As for the actual grounds for trademark opposition, the most frequently used is a likelihood of confusion. Other grounds for opposing a trademark include:

  • The mark is generic in relation to the goods and services for which it is being registered;
  • The mark is purely descriptive in relation to the underlying goods and services;
  • The applicant doesn’t genuinely intend to use the trademark in commerce; and
  • If registered, the trademark would potentially dilute the value of a mark which enjoys common law rights.

The bottom line here is that registration of the trademark will somehow harm you, your brand, and/or your business directly.

4.  Determine If You Have the Budget For A Possible Trademark Opposition

Though there may be certain differences, the procedures for opposing a trademark are generally the same from country to country. You usually initiate the procedure by filing a document called a petition or a notice of opposition and paying a government fee (usually a few hundred dollars, for example, in the US the government fee to oppose a trademark is US$400 per class; in Canada it’s C$750 per trademark and in the EU it’s €320).

But, while trademark oppositions are easy and inexpensive to initiate, they can go on for years and cost you tens and even hundreds of thousands of dollars before being resolved. If you don’t think you have the budget to fund an opposition all the way to a win, it may not be worth filing an opposition at all.

5.  Decide if You Wanted to Settle the Trademark Opposition Case

You may not have a problem with the other party’s trademark, as long as they amend the application or registration to exclude certain goods. In some cases, you may even ask the other party to enter into a coexistence agreement, which is an agreement between two users of similar marks that wish to use their marks without infringing on one another.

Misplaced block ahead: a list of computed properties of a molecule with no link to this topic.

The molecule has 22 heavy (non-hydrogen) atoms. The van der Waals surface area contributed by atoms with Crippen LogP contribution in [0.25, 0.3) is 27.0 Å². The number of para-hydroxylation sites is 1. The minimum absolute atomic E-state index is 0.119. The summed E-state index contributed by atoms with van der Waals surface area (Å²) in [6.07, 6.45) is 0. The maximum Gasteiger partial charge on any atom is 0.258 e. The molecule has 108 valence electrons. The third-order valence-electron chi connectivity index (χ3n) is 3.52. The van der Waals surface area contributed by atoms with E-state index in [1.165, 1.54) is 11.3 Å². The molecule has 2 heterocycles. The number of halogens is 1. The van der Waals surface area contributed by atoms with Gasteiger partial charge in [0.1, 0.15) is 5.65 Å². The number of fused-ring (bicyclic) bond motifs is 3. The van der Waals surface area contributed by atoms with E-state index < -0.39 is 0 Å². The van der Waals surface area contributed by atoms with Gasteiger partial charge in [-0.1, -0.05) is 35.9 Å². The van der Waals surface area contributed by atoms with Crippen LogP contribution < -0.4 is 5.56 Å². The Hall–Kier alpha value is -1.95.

For example, you may propose that the other party limit the underlying goods and services, or that they refrain from using the mark with certain other words. Similarly, you may ask the other party to agree to only use their mark in a certain form, for example, as a stylized mark or with an image but not as a standard character wordmark.

By settling the issue in this way, you can save both you and the other party a lot of time and money, while still protecting your brand. Bear in mind, however, any agreement you make to accommodate a mark that may be confusingly similar yours will also weaken the strength of your trademark to some extent.

6.  Find A Professional To Oppose the Trademark On Your Behalf

The majority of trademark oppositions is resolved early on through some type of agreement and, in some such cases, maybe resolved without the use of an attorney. However, as opposition cases can be very complex and full of potential pitfalls, it is usually best to engage an attorney to assist you throughout the process, if you have the resources required.

7.  Be Patient As Trademark Oppositions Take Time

Trademark oppositions are nothing more than federal lawsuits on paper, but they can be very long and drawn out adversarial proceedings. So, if you decide to oppose, be prepared to be involved with the case for 18 months or longer if the issue can’t be settled early on.

8.  Follow the Course

If